views updated May 21 2018


The Greek painter Apollodorus (active ca. 408 B.C.) was recognized in antiquity as the inventor of a systematic technique for shading to simulate the appearance of mass and space. He achieved this through the modulation of light and shade, a technique which in Greek was called "skiagraphia."

As with all the famous Greek mural and panel painters, no work by Apollodorus survives, but information about him is preserved in ancient literary sources. His invention of shading is most clearly recorded by Plutarch, De gloria Atheniensium (Moralia, 346A): "Apollodorus, the painter who first invented the fading out (phthora) and building up (apochrosis) of shadow, was an Athenian …." His surname, Skiagraphos (the Shader), is preserved by a scholiast on the Iliad and by Hesychius. Pliny the Elder also seems to be referring to the invention of shading when he remarks that Apollodorus "primus species exprimere instituit" (Naturalis historia, XXXV, 60), a phrase probably to be translated as "he first established a method for representing outward appearance."

The subjects of a few of Apollodorus's paintings are known. Pliny mentions a Praying Priest and an Ajax Burned by Lightning, both in Pergamon. There are also references to a painting of Odysseus wearing a cap, a Herakleidai, and an Alcmena and the Daughters of Herakles Supplicating the Athenians. Little progress has been made in identifying echoes of these pictures in the minor arts or in Romano-Campanian painting. Some traces are preserved, however, on Attic white-ground lecythi dating from the late 5th and early 4th centuries B.C.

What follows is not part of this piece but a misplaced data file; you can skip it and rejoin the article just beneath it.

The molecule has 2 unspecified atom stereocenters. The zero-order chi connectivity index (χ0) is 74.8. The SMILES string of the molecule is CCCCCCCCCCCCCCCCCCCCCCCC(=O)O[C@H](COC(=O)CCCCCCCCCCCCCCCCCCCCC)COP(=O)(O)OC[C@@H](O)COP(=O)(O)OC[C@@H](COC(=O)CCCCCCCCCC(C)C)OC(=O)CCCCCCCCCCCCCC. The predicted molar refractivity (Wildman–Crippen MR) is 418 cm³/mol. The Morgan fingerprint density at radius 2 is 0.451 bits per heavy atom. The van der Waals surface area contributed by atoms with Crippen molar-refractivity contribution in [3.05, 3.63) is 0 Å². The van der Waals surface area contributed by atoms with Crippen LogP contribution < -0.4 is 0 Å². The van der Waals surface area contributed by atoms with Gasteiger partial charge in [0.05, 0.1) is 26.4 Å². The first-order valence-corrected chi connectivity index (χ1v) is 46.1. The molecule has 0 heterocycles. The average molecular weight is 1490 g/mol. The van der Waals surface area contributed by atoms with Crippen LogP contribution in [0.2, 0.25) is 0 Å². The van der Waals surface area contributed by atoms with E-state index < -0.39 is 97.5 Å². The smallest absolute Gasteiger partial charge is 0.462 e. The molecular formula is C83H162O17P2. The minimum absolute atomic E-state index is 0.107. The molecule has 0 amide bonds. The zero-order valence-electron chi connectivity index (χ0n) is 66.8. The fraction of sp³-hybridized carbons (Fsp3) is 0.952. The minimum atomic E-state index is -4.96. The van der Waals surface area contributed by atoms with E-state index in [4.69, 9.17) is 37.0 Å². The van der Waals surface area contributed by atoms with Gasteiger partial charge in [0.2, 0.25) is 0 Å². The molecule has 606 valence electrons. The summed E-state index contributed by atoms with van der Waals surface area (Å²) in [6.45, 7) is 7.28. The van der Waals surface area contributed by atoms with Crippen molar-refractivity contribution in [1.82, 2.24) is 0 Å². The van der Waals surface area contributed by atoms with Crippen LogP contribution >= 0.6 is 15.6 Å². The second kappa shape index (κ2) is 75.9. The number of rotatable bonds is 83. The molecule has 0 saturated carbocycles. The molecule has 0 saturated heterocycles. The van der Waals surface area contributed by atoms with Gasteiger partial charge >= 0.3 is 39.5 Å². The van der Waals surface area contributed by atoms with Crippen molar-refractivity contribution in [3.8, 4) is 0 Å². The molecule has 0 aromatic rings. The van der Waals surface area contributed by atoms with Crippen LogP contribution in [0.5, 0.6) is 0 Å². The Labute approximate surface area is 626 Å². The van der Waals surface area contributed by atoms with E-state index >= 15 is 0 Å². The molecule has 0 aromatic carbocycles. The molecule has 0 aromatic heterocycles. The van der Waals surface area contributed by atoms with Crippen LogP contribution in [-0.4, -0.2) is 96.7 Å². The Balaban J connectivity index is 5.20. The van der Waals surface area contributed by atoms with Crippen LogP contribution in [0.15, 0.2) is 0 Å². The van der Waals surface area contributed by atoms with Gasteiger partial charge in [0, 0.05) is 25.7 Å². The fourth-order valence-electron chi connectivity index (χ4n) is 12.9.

It seems likely, based on what little monumental evidence there is to document the beginning of shading in Greek painting, that the first steps taken by Apollodorus in developing this technique involved the use of crosshatching and the thickening of inner contour lines as well as the admixture of light and dark tones. The technique seems at first to have been most commonly used for rendering the folds and mass of drapery, less often for rendering anatomy, and scarcely at all for depicting the spatial setting of figures.

The epigram "You could criticize this more easily than you could imitate it" is said by Plutarch to have been connected with the works of Apollodorus, and if the epigram was composed by the painter himself, it suggests an aggressive, confident personality. Pliny ascribes a Latin version of the same epigram, however, to Zeuxis, a younger contemporary of Apollodorus who also played a role in the development of shading.

Further Reading

Most of the ancient sources on Apollodorus are collected and translated in J. J. Pollitt, The Art of Greece, 1400-31 B.C.: Sources and Documents (1965). A modern account of Apollodorus is given in Mary Hamilton Swindler, Ancient Painting (1929). □


views updated Jun 08 2018


Active Early Second Century c.e.



Relationship with the Emperors. Apollodorus carried out many of Trajan’s building projects, including his forum, and may have been the chief designer for the famous column dedicated to that emperor. As was the case with Vitruvius, Apollodorus probably had a military background designing machinery for warfare, on which he wrote a treatise, as did many practitioners in the visual arts in antiquity. He seems to have been on close terms with Trajan, with whom he was in regular contact, but had a less fortunate association with his heir, Hadrian. Cassio Dio (69.4.1-5) tells how Apollodorus dismissed some architectural plans drawn by Hadrian before he was emperor as mere “pumpkins”—possibly a reference to Hadrian’s fondness for vaults and domes, which are evident in his palace buildings at Tivoli and in such monuments as the Pantheon, rebuilt under his regime. In any event, Hadrian certainly took his own drawings seriously, according to ancient sources. Later, when Hadrian was emperor, Apollodorus stridently criticized in detail his plans for a temple to Venus and Rome. Hadrian resented this criticism and, not forgetting the earlier insult, is said to have banished Apollodorus, eventually having him executed.


Jacob Isager, Pliny on Art and Society (London: Routledge, 1991).

K. Jex-Blake and Eugenie S. Sellers, eds., The Elder Pliny’s Chapters on the History of Art (Chicago: Argonaut, 1968).

Jerome J. Pollitt, The Art of Rome c.753 B.C.-337 A.D. Sources and Documents (Englewood Cliffs, N.J.: Prentice-Hall, 1966).